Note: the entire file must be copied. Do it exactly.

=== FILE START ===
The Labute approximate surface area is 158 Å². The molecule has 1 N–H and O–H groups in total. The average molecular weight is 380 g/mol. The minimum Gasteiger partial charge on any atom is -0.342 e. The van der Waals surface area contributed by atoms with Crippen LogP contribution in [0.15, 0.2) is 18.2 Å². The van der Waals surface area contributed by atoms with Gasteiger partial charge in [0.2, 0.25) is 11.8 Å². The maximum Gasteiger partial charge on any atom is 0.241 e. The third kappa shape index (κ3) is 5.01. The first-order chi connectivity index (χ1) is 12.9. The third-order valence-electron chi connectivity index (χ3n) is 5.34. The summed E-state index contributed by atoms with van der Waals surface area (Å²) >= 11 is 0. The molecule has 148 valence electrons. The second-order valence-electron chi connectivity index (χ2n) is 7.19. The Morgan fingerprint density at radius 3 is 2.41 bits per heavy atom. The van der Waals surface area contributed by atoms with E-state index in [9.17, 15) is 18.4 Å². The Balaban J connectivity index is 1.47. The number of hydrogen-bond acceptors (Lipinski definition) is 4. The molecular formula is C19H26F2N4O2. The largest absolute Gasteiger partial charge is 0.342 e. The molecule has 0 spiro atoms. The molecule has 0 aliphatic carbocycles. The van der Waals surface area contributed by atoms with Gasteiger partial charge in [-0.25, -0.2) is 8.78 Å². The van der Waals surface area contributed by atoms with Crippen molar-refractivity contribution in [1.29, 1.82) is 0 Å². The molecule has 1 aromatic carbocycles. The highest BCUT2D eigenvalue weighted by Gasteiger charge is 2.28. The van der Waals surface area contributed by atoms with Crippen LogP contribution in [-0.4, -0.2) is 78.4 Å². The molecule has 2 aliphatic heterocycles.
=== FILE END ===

The Labute approximate surface area is 158 Å². The molecule has 1 N–H and O–H groups in total. The average molecular weight is 380 g/mol. The minimum Gasteiger partial charge on any atom is -0.342 e. The van der Waals surface area contributed by atoms with Crippen LogP contribution in [0.15, 0.2) is 18.2 Å². The van der Waals surface area contributed by atoms with Gasteiger partial charge in [0.2, 0.25) is 11.8 Å². The maximum Gasteiger partial charge on any atom is 0.241 e. The third kappa shape index (κ3) is 5.01. The first-order chi connectivity index (χ1) is 12.9. The third-order valence-electron chi connectivity index (χ3n) is 5.34. The summed E-state index contributed by atoms with van der Waals surface area (Å²) >= 11 is 0. The molecule has 148 valence electrons. The second-order valence-electron chi connectivity index (χ2n) is 7.19. The Morgan fingerprint density at radius 3 is 2.41 bits per heavy atom. The van der Waals surface area contributed by atoms with E-state index in [9.17, 15) is 18.4 Å². The Balaban J connectivity index is 1.47. The number of hydrogen-bond acceptors (Lipinski definition) is 4. The molecular formula is C19H26F2N4O2. The largest absolute Gasteiger partial charge is 0.342 e. The molecule has 0 spiro atoms. The molecule has 0 aliphatic carbocycles. The van der Waals surface area contributed by atoms with Gasteiger partial charge in [-0.25, -0.2) is 8.78 Å². The van der Waals surface area contributed by atoms with Crippen molar-refractivity contribution in [1.29, 1.82) is 0 Å². The molecule has 1 aromatic carbocycles. The highest BCUT2D eigenvalue weighted by Gasteiger charge is 2.28. The van der Waals surface area contributed by atoms with Crippen LogP contribution in [-0.4, -0.2) is 78.4 Å². The molecule has 2 aliphatic heterocycles.